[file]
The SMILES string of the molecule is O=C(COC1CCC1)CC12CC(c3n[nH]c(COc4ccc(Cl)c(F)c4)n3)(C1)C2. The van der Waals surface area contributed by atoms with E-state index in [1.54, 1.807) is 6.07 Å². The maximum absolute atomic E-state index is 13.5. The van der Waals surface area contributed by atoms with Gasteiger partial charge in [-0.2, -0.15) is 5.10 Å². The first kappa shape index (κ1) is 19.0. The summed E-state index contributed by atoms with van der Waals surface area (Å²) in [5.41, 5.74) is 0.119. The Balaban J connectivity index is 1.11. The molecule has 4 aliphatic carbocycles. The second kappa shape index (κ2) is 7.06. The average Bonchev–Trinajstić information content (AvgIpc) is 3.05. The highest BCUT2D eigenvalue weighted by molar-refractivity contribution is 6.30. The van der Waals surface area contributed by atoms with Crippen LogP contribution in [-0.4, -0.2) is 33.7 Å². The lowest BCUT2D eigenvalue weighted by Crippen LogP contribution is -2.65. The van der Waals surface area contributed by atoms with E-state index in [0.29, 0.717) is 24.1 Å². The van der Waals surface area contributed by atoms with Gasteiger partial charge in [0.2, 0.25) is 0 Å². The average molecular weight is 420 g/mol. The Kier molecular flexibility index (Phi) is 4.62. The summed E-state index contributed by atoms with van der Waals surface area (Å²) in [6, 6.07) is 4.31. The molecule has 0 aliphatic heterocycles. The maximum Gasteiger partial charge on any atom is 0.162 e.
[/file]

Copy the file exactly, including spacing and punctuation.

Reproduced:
The SMILES string of the molecule is O=C(COC1CCC1)CC12CC(c3n[nH]c(COc4ccc(Cl)c(F)c4)n3)(C1)C2. The van der Waals surface area contributed by atoms with E-state index in [1.54, 1.807) is 6.07 Å². The maximum absolute atomic E-state index is 13.5. The van der Waals surface area contributed by atoms with Gasteiger partial charge in [-0.2, -0.15) is 5.10 Å². The first kappa shape index (κ1) is 19.0. The summed E-state index contributed by atoms with van der Waals surface area (Å²) in [5.41, 5.74) is 0.119. The Balaban J connectivity index is 1.11. The molecule has 4 aliphatic carbocycles. The second kappa shape index (κ2) is 7.06. The average Bonchev–Trinajstić information content (AvgIpc) is 3.05. The highest BCUT2D eigenvalue weighted by molar-refractivity contribution is 6.30. The van der Waals surface area contributed by atoms with Crippen LogP contribution in [-0.4, -0.2) is 33.7 Å². The lowest BCUT2D eigenvalue weighted by Crippen LogP contribution is -2.65. The van der Waals surface area contributed by atoms with E-state index in [0.29, 0.717) is 24.1 Å². The van der Waals surface area contributed by atoms with Gasteiger partial charge in [0.2, 0.25) is 0 Å². The average molecular weight is 420 g/mol. The Kier molecular flexibility index (Phi) is 4.62. The summed E-state index contributed by atoms with van der Waals surface area (Å²) in [6, 6.07) is 4.31. The molecule has 0 aliphatic heterocycles. The maximum Gasteiger partial charge on any atom is 0.162 e.